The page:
It's Fire Escapes All The Way Down
For: @IgniteNYC June 8, 2011
Koyaanisqatsi; "Crazy Life. Life Out of Balance."
1. I started the Coffee on Fire Escape series when I moved to New York City last November.
2. I started using Instagram, and posting to Twitter every morning. The question i sought to answer was, "Who am I, and does "I" even exist"
3. George Berkeley is probably the philosopher in the western tradition that most fully anticipates our current ideas about of experience of reality and self in social networks.
Berkeley notoriously argued that Esse is Percipi: to be is to be perceived. I would argue that we should flip this, Percipi is Esse: to be perceived is to be.
4. The intermittency of my ideas is "not that sensible objects have no real existence," but rather that there must be some other mind wherein they exist" - Ultimately, for Berkeley, this other mind is God.
5. Today, we are more likely to say that it is the network, on which the simulation of our existence may play out - or rather the social network. I am because my projected Profile exists.
6. To be online is to already be perceived, for the network is the modern instantiation of God, the unsleeping omni-voyeur. My understanding of "I" in simulated reality therefor reads: I am connected, I exist.
7. Heidegger describes technology not simply as a collection of artifacts but as an all encompassing world view "The technological understanding of being." A culture's assembled tools & practices define for them a particular way of both seeing and interacting with the world.
8. In our new epoch, networks of social communities completely enframe our world, fitting everything into a grand, unified ecosystem, and treating everything as a potential node to be used and exploited, friended or followed.
9. Both social object and subject are converted to a standing reserve to be disaggregated, redistributed, recontextualized, and reaggregated. This is what is argued against in the Book "You are not a gadget"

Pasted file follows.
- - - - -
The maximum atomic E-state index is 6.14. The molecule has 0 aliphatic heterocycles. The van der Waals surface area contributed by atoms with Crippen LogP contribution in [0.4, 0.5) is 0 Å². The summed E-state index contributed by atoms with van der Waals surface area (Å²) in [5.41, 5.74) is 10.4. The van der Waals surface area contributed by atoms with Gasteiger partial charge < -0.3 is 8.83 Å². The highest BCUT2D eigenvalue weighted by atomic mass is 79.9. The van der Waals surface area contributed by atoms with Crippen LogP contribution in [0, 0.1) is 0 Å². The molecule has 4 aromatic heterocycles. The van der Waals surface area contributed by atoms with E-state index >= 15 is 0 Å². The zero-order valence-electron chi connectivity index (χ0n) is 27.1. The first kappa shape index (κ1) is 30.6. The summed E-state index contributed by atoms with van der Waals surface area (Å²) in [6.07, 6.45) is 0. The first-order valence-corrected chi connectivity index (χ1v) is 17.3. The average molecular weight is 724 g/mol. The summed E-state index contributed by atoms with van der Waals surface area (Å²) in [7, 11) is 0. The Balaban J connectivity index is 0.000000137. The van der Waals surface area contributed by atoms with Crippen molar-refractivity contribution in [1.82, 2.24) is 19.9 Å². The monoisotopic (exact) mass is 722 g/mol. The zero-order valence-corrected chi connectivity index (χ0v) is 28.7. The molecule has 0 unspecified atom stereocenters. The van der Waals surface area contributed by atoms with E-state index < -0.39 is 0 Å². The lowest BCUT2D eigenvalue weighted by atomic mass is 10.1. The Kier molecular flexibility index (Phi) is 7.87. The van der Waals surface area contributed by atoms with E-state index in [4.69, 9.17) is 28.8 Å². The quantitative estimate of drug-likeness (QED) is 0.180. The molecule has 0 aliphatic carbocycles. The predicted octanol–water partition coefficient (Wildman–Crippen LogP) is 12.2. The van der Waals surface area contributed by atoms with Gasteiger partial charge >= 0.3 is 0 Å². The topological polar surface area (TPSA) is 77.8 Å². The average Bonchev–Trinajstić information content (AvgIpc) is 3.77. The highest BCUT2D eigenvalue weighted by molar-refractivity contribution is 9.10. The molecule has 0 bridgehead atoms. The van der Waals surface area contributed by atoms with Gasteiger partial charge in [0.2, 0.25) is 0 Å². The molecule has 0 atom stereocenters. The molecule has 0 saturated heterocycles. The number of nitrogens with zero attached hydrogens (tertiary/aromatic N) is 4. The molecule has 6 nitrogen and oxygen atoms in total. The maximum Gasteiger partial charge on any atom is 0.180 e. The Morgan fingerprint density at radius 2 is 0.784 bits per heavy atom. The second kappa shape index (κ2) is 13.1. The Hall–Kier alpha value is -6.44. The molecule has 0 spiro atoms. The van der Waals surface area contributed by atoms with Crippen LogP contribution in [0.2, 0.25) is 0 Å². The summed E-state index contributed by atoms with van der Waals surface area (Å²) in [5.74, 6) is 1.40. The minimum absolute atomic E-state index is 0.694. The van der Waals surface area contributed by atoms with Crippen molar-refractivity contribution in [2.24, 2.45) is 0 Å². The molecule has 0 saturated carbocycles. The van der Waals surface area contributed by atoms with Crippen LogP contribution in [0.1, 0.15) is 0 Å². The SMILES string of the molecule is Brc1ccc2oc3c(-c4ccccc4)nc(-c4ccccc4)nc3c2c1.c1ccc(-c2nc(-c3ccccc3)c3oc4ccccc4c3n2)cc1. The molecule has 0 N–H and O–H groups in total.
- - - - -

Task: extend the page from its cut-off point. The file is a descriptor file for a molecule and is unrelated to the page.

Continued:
10. This new era fits Heidegger's model even better. Information and our relationships in the context of social networks is the ultimate natural resource. They can be endlessly disaggregated, remixed and redistributed.
11. The network enframes our entire world, and human individuals, who were once reduced to resources (Fredrick Taylor and the authoritarianism of Human Resource departments), or "eyeballs" in the terminology of internet marketing executives.
12. We are now the creative engines of content farms, enslaved to Huffington Post and Facebook advertisers.
13. Albert Borgman builds upon Heidegger's work, seeing technology providing the promise for a better life, but warns of us substituting the collection of technological objects themselves for a focus on what makes life good (family, friends, love, sex, food).
14. Modern gadgets allow us the freedom to do many things, but in so doing, we risk our intelligence becoming diffuse, our memory lost without our electronic aids - my iPhone is my memory, contact list, communication device, and extension of my central nervous system - to build on the ideas of Marshal McCluhan.
15. Borgman's antidote for losing ourselves, and our personality to the shallowness and superficiality of hyper-reality is to return to focal activities.
16. Focal activities are practices which center our attention on the richness of life. For example, the preparation of a well cooked meal calls upon all our skill and focuses our attention on the necessities of life and can be an aesthetic or sacramental communal activity.
17. It is here, then, that we arrive at our conclusion. To avoid losing ourselves - to return to some center - we must return to the importance of focal activities. Rituals and communal sacraments that focus our attention.
18. Coffee on Fire Escape is my personal ritual - meant to hold my attention on a sacred moment in time, but shared, ther